**Volume 1 Issue 1**

Pan, L., Păun, Gh., Zhang, G. (2019). **Foreword: Starting JMC**. *Journal of Membrane Computing*, *1*(1), 1–2. https://doi.org/10.1007/s41965-019-00010-5

Bottoni, P.,
Labella, A., & Rozenberg, G. (2019). **Reaction systems with influence on
environment**. *Journal of Membrane Computing*, *1*(1), 3–19. https://doi.org/10.1007/s41965-018-00005-8

Reaction systems, motivated by the functioning of the living cell, became a novel
model of interactive computation. In
this paper, we pursue this line of research. More specifically, we present a
systematic investigation of possible interactions of a reaction system with its
environment (context). While in the
original definition this interaction is one-way,
i.e., the behavior of a reaction system is influenced by its environment, we
investigate now also the influence of the
system on its environment, where a possible time delay of this influence is also considered. To understand the
behavior of reaction systems when such a two-way
interaction takes place, we establish its relationship to their context-independent behavior (i.e., the
behavior which is not influenced by the environment).

Mayne, R.,
Phillips, N., & Adamatzky, A. (2019). **Towards experimental P-systems
using multivesicular liposomes**. *Journal of Membrane Computing*, *1*(1),
20–28. https://doi.org/10.1007/s41965-018-00006-7

P-systems
are abstract computational models inspired by the phospholipid
bilayer membranes generated by biological cells. Illustrated here is a
mechanism by which recursive liposome
structures (multivesicular liposomes) may be experimentally
produced through electroformation
of dipalmitoylphosphatidylcholine films for use in ‘real’ P-systems. We first present the electroformation protocol
and microscopic characterisation of incident liposomes towards estimating the size of computing elements, level of internal
compartment recursion, fault tolerance
and stability. Following, we demonstrate
multiple routes towards embedding symbols,
namely modification of swelling solutions,
passive diffusion, and microinjection. Finally, we discuss how
computing devices based on P-systems can be produced
and their current limitations.

Orellana-Martín,
D., Valencia-Cabrera, L., Riscos-Núñez, A., & Pérez-Jiménez,
M. J. (2019). **P systems with proteins: a new frontier when membrane division
disappears**. *Journal of Membrane Computing*, *1*(1), 29–39. https://doi.org/10.1007/s41965-018-00003-w

P
systems with active membranes are usually defined as devices hierarchically
structured that evolve through rewriting rules. These rules take the
inspiration on the chemical reactions that happen within a cell and the role of
both the inner and the plasma membranes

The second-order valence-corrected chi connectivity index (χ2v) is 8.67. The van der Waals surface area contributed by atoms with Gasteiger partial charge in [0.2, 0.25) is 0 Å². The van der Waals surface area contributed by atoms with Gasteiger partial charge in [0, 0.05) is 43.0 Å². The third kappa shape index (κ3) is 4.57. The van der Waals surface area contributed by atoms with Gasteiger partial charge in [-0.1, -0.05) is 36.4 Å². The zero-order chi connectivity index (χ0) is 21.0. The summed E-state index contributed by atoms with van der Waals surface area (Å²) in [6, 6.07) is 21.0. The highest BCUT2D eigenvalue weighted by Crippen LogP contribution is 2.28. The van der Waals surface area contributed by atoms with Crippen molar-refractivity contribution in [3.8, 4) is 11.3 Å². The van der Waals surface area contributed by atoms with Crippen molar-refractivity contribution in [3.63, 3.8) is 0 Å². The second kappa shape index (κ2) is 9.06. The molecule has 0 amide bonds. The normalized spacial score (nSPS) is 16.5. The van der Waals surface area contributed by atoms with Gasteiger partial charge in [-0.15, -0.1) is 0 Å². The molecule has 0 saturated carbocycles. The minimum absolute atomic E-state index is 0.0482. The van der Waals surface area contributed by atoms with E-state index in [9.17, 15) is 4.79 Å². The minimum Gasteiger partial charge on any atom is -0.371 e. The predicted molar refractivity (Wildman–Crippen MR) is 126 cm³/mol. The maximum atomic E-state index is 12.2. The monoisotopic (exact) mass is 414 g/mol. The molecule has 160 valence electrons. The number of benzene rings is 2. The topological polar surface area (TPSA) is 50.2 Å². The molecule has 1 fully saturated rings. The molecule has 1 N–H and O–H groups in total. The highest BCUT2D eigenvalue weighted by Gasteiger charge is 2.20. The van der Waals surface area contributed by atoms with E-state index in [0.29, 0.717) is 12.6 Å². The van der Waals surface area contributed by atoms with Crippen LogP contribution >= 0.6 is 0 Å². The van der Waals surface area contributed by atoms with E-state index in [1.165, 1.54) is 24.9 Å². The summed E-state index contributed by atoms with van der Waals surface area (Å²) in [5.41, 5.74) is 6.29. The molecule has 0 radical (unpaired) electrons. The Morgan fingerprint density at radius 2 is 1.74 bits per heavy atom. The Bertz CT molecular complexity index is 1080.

as a “filter”, letting components pass
or not. Classically, these systems are non-cooperative,
that is, the left-hand side of the rules has at most one object. Using polarizations, dissolution or cooperation,
these systems have been proved to have enough power to efficiently solve
computationally hard problems, obtaining new complexity frontiers with respect
to their non-cooperative counterparts. In this paper, division rules are
interchanged by separation rules. While
the first ones produce two new membranes and two new objects, duplicating the
objects within the original one, separation rules distribute
the objects of the original membrane into the two new created membranes, so no new objects are created in this way. To
obtain new objects, a rule of the type [ a→a^{2} ] would be
needed to accomplish that feature that seems to be necessary to obtain efficient solutions to NP-complete problems.
Here, we present the limits when using
separation rules instead of division rules.

Sánchez-Karhunen,
E., & Valencia-Cabrera, L. (2019). **Modelling complex market interactions
using PDP systems**. *Journal of Membrane Computing*, *1*(1),
40–51. https://doi.org/10.1007/s41965-019-00008-z

Last
decade has witnessed an increasing effort on modelling
and simulation of phenomena within a wide range of areas such as
Biochemistry, Ecology, Robotics or Engineering by using membrane computing,
providing solutions for relevant problems (signalling pathways, population
dynamics, robot control or fault diagnosis, among others). However, for no
apparent reasons, other areas have not
been investigated to such extent. This is the case of computational economics, where Gh. and R. Păun explored the
so-called producer–retailer problem and,
in a foundational paper, proposed an initial model
making use of membrane computing modelling
tools. In the present paper, we design a solution based on population dynamics P systems for an enriched version of that problem. This
enhanced model, closer to reality, takes into account several economic issues
not considered in the initial model, including: depreciation
of production capacity, decision mechanism to
increase manufacturing capability, dividends
payment and costs associated to production
factors. Additionally, the model has been simulated making use of the framework
provided by P-Lingua and MeCoSim, and
delivering a custom application based on
them to reproduce the virtual experiments. Finally, several scenarios have been
analysed focusing on different elements
included in the model.

Román, G.
(2019). **Inference of bounded L systems with polymorphic P systems**. *Journal